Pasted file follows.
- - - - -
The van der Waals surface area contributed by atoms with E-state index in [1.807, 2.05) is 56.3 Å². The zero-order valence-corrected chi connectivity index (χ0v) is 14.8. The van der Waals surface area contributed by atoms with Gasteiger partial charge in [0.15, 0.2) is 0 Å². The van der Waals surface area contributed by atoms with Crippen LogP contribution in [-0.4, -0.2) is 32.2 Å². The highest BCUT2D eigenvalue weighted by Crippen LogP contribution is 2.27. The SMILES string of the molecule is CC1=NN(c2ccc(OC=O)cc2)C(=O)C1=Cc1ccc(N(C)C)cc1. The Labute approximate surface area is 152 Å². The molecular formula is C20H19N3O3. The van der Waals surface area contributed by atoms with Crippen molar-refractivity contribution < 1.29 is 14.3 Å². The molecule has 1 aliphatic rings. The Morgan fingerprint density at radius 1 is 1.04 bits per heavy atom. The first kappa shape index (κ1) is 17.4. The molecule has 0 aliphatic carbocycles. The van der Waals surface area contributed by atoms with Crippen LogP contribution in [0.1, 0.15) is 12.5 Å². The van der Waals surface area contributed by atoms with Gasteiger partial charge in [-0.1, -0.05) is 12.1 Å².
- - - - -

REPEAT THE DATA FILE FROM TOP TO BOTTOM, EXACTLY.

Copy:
The van der Waals surface area contributed by atoms with E-state index in [1.807, 2.05) is 56.3 Å². The zero-order valence-corrected chi connectivity index (χ0v) is 14.8. The van der Waals surface area contributed by atoms with Gasteiger partial charge in [0.15, 0.2) is 0 Å². The van der Waals surface area contributed by atoms with Crippen LogP contribution in [-0.4, -0.2) is 32.2 Å². The highest BCUT2D eigenvalue weighted by Crippen LogP contribution is 2.27. The SMILES string of the molecule is CC1=NN(c2ccc(OC=O)cc2)C(=O)C1=Cc1ccc(N(C)C)cc1. The Labute approximate surface area is 152 Å². The molecular formula is C20H19N3O3. The van der Waals surface area contributed by atoms with Crippen molar-refractivity contribution < 1.29 is 14.3 Å². The molecule has 1 aliphatic rings. The Morgan fingerprint density at radius 1 is 1.04 bits per heavy atom. The first kappa shape index (κ1) is 17.4. The molecule has 0 aliphatic carbocycles. The van der Waals surface area contributed by atoms with Crippen LogP contribution in [0.1, 0.15) is 12.5 Å². The van der Waals surface area contributed by atoms with Gasteiger partial charge in [-0.1, -0.05) is 12.1 Å².